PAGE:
Using A Good Story To Teach Valuable Lessons

A Short Story With Massive Insight: Teaching Valuable Lessons

Stone Soup is a classic tale that has been re-told in many ways. The following is one version captured on YouTube:

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The story can be summarized as follows:

Two bedraggled, starving travelers arrive at a village and set about knocking on doors to ask for food. The responses are varied but equally unsuccessful. Some of their knocks on doors simply go unanswered. Other residents answer the door but ignore their requests for food. Some reply abruptly that they have no food and a few explain that they cannot help because they themselves have no food. Eventually, the two travelers decide to ask to borrow a pot so that they can make their own famous soup. They are lent a pot and set about making their magic stone soup.

The villagers become intrigued and gather around to watch the two travelers making their special soup from boiling water and a stone. The two travelers then start interacting with the crowd by stating that "a carrot would make their soup much better." A child hands them a small carrot which they add. They then indicate that a potato would make their broth even more special and a man gives them a potato. Soon, all of the villagers are competing to contribute whatever little they have to add to this magic broth, which is growing in size and aroma. Eventually, this amazing broth is shared by the two travelers with the entire village. As the travelers leave, they remind the villagers of the secret recipe "bring what you've got, put it in the pot, every bit counts, from the largest to the least, and together we can celebrate a stone soup feast."

3 Great Lessons From A Simple Story

1. The Power Of Curiosity In Connecting

Many of us have experienced the sense of disconnection that lockdown measures to contain COVID-19 have brought. It is worthwhile reminding ourselves that we can exercise choice over the degree of connectivity that we have with those around us and consequently our degree of influence. The continuum of connectivity is as follows: avoiding, ignoring, transacting, interacting, and inspiring.

The two travelers were avoided (villagers not even opening their doors), ignored (their requests for help were ignored), transacted with (villagers simply saying "no" to their request for food), and interacted with (some villagers explained that they did not have enough food for themselves and therefore were not in a position to help). However, the two travelers persevered and set about borrowing a pot and arousing the villagers' curiosity. This enabled them to connect and in the end inspire the villagers to contribute in any way they could to the "magical" pot of soup that all could share.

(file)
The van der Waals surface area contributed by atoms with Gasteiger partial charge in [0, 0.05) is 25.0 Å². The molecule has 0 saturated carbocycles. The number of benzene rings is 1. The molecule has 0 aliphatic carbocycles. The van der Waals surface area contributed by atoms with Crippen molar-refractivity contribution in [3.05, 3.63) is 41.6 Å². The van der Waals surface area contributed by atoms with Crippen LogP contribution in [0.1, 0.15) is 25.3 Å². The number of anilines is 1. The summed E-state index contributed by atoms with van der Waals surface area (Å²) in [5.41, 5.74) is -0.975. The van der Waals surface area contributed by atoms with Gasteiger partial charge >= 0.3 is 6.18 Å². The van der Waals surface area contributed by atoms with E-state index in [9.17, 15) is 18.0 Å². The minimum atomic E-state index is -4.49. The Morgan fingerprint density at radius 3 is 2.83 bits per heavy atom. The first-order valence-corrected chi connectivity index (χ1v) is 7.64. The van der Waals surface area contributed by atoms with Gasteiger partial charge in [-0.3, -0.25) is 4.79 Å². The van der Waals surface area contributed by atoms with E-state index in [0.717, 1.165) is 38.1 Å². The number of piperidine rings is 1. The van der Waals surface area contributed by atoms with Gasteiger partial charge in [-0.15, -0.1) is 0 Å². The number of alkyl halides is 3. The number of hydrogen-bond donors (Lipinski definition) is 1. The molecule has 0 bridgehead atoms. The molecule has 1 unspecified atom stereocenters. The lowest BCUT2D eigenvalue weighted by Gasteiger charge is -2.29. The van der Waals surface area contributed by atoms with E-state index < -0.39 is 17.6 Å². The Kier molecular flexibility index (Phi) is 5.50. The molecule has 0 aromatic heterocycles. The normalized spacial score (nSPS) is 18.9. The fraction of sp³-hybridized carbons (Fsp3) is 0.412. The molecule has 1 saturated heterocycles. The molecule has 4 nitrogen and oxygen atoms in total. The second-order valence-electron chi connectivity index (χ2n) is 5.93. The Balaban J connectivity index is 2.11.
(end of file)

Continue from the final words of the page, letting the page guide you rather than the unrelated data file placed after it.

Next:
We all want to and need to connect, but we fail to arouse the curiosity required for people to entertain what we have to offer.

Lesson: Learn to arouse curiosity, so that you gain the opportunity to take people with you through the continuum of connectivity. This is especially important in designing eLearning courses.

2. Intangible Assets Make A Difference

The two travelers had no tangible assets. However, they managed to borrow a pot and inspire the villagers to contribute to their pot on the basis that it was a communal effort which they would all share in. The intangible asset they used was their ability to arouse the curiosity of the villagers and then to inspire them to add whatever they had to this magical blend.

Lesson: Intangible assets set great achievements apart. Leadership is about inspiring people to infuse their character and talent into the organizational blend of character and talent that will set the performance of that organization apart. Start creating an inventory of the intangible assets that you and your organization have, these will potentially outweigh your tangible assets in the potential to add value.

3. Inspire People To Want To Be Included And Their Enthusiasm To Infuse What They Have To Offer Will Lead To A Rich Blend

The two travelers did not have a special stone soup recipe. The recipe was to create an idea that inspired villagers to contribute whatever they had to offer to the communal blend. Enthusiasm is infectious (even more so than COVID!).

Lesson: Don't demand what you want. Arouse curiosity in your idea and invite people to bring what they have. Enthusiasm and the unique blend that emerges from what each person has to offer will surprise you.


Inspiring others to infuse their character and talent with the blend of character and talent of those around them is a leadership capability that promotes inclusiveness and healthy regard for differences. This is an intangible asset that will consistently deliver superior performance if you arouse curiosity and take people with you through the continuum of connectivity.